But what was most interesting was watching him figure out exactly how the two-story design, which he'd never encountered before, worked. The living room is double-high with a balcony overlook from the second floor. We would call to Teddy from the balcony and he would gaze up, puzzled as to what we were doing 15 feet above him -- likewise, when we were on the first floor he would poke his head between the rails, considering how this new geographic arrangement actually worked. Suddenly, after a couple of days, the light went on: he figured out that if he ran up or down the stairs he could be on the level with us again. 
He enjoyed the balcony in other ways as well. Domestic cats have never really lost their arboreal habits, and Teddy found the railing to be a more fun route to transit the landing than the floor. This concerned us, but we knew there was no way short of stringing barbed wire along the top to prevent him from his tightrope fun.

Then, two days before Christmas, with me busy in my second floor study and KLK likewise in his, it happened. All I knew was the sudden loud thud could have been caused by nothing other than Teddy pitching over the railing to the floor below. KLK's peripheral vision caught the fleeting motion of the cat's abrupt disappearance and he shouted "Teddy fell!!" We ran down the stairs that Teddy had so recently mastered and found him to be in one piece at the bottom, but very distressed. He ran behind the couch but allowed us to approach. Thank God, and miraculously, there seemed to be no damage. He was not limping, nothing swelled, no blood oozed, and he admitted no sign of pain, other than to his ego. He eventually made his way to our bed where he tried to recover his dignity, interrupted though he was by one or the other of us asking him, at no greater intervals than 15 minutes throughout that first day, if he was okay. Very concerned, but even more reluctant to add to his psychological trauma by sticking him back into the carrier, we called the vet and she agreed that if his pupils weren't dilating and he was eating (which he was, as always) and doing his thing in the litter box, there was no need to add to his stress by bringing him in. By Christmas the three of us were more or less back to normal. And to our great relief, Teddy has stayed off the railing ever since.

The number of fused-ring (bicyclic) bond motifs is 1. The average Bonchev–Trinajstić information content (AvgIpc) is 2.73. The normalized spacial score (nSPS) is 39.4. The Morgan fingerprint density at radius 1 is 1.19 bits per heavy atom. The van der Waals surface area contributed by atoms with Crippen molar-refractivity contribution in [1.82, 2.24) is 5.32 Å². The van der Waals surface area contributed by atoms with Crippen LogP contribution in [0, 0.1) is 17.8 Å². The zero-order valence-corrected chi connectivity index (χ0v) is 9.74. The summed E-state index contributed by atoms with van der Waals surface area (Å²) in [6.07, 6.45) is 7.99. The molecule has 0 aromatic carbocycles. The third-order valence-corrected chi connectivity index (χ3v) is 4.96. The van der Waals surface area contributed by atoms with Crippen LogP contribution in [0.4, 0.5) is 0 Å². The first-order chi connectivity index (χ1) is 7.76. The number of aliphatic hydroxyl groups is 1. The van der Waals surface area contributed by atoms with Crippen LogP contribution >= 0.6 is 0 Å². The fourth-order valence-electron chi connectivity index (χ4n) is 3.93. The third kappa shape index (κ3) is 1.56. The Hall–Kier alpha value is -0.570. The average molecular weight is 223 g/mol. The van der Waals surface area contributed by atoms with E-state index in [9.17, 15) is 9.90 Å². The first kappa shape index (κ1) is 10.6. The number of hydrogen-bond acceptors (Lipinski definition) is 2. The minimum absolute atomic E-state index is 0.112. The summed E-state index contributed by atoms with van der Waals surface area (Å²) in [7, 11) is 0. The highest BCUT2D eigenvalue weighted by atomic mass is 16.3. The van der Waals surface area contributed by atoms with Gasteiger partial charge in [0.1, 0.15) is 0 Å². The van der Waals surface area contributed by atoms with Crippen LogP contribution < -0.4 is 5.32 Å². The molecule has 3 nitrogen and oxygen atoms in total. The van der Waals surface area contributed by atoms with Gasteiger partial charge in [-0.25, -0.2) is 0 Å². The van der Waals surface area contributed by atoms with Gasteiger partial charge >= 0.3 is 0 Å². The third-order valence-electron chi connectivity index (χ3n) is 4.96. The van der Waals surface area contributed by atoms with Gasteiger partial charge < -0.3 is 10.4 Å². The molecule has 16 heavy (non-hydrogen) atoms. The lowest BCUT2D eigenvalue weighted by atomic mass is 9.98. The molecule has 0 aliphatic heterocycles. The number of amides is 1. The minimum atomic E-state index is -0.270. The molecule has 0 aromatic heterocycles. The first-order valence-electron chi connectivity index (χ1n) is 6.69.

Flash forward about three months when I happened to get a rare look into his mouth mid-yawn.
Although a cat's mouth is private territory (at least according to Teddy), I clearly saw that the left front fang was about half the length it used to be (2010 photo). We think this must have happened when he fell, but he never let on that he was suffering. We squeezed him back into the carrier and took  him to the lovely Dr. Rosenthal at Foothills Veterinary Clinic. The doc informed us that the canine tooth was broken to the point where the sensitive inner pulp was exposed. The only cure for the doubtless tender fang was extraction.

This was accomplished yesterday. Teddy was a growling, hissing, dribbling, angry mass of misery when we picked him up post oral surgery. He was still reeling from the effects of anesthesia, including local novocaine that made him drool enormously,  and also had on board a long-acting pain medication (how great that we don't have grab his sore upper jaw to shove pain pills down him!) and a long-acting antibiotic (ditto!) with sparkling clean teeth and a stitch or two where the offending tooth used to be.